If you follow research-based teaching advice, you’ve heard a lot about retrieval practice in recent months.
The headline: if students want to remember information, they shouldn’t review it. That is: they shouldn’t just look it over. (“Ah, yes, the book says here that the Ideal Gas law is PV=nRT.”)
Instead, they should try to remember it first. That is: they should try a mini mental quiz. (“Hmm. What is the Ideal Gas law again? PV = something…let me think for a moment.”)
One great benefit of this research finding: students can do it themselves. All those online testing programs (most famously, Quizlet) can help students self-test rather than simply review.
Timing is Everything
Two days ago, I presented this research to (quite splendid) teachers in Fukuoka, Japan. As they pondered this guidance, one teacher asked a question I’d never heard before. Here’s a paraphrase:
I understand that retrieval practice might promote learning. But, it also might be really discouraging.
If students keep testing themselves, and keep getting the answers wrong, they’ll feel helpless and frustrated.
So: this strategy might increase learning for some students, but paradoxically for other students it might decrease motivation to study.
At the time, my response was: that’s an entirely plausible hypothesis, but I haven’t seen any research into that question. If you the teacher see that retrieval practice is demotivating, you’ll know best when (and how) to switch to something else.
Entirely by coincidence, I found research that addresses that question the very next day.
Kalif Vaughn and Nate Kornell wondered: how does retrieval practice influence motivation? Specifically, does a student’s fear of getting the answer wrong discourage her from relying on retrieval practice?
If yes, can we redirect those motivational processes? And, crucially, can we redirect motivation without sacrificing the benefits of retrieval practice?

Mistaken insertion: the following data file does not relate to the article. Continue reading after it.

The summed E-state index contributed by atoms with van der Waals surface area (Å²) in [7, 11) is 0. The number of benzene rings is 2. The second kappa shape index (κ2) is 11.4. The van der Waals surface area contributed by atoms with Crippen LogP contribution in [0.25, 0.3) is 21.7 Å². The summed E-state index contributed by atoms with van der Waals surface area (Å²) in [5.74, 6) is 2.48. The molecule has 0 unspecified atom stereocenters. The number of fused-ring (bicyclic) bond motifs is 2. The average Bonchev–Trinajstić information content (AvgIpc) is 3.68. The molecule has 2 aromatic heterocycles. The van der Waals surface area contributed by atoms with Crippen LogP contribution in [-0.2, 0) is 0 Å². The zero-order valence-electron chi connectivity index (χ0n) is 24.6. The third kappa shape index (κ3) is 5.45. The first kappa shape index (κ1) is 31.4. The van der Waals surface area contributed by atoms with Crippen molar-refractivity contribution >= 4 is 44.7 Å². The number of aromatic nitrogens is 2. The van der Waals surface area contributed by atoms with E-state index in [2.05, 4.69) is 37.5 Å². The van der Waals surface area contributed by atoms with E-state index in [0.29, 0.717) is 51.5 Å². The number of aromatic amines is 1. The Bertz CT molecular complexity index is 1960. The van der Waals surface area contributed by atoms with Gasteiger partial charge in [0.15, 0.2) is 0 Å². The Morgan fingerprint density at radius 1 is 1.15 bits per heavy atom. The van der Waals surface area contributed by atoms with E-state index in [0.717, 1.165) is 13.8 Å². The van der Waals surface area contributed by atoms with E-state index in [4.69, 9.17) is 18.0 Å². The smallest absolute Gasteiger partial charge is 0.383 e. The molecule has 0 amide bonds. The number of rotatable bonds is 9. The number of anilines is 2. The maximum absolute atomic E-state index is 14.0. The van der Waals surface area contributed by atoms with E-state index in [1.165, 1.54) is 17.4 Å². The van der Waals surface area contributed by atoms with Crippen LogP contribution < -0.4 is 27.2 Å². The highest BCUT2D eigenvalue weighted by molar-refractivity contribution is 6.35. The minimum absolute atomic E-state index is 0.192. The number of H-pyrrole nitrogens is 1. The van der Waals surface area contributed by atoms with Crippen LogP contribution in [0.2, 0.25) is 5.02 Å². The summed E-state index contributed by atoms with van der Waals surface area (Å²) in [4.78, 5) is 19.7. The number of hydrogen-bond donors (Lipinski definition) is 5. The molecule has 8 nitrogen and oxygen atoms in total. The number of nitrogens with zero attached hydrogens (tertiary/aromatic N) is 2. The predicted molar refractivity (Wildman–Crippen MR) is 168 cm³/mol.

The Power of Hints
Vaughn and Kornell started researching the effect of hints. Here’s their thought process:
If I’m nervous about getting a retrieval-practice answer wrong, I might choose simply to review the material instead. (Rather that struggling to remember that PV=something something something, I’ll just look in the book.)
But if I know I’ll get a hint, then I might be willing to try retrieval practice. That is: the hint makes retrieval practice less scary, and so increases my motivation to try it out.
Sure enough, people who had to choose between straight-up retrieval practice and simple review strongly preferred the review. Something like 80% of the time, they reviewed the correct answer. Only 20% of the time did they dare retrieval practice.
However, when they could get a hint, they reviewed only 30% of the time. The other 70%, they tried some form of hint-informed retrieval practice.
That is: by including the hint option, teachers can more than triple the likelihood that students will try retrieval practice. Hints reduce the likelihood of failure, and thereby increase motivation.
The Danger of Hints?
But wait just a minute here.
Past research shows that pure retrieval practice helps students learn and remember. We should admit that hints just might undermine that effect.
In other words, hints could entice students to try self-quizzing, but could reduce the effectiveness of the technique. Ugh.
Happily, Vaughn and Kornell spotted that potential problem, and investigated it.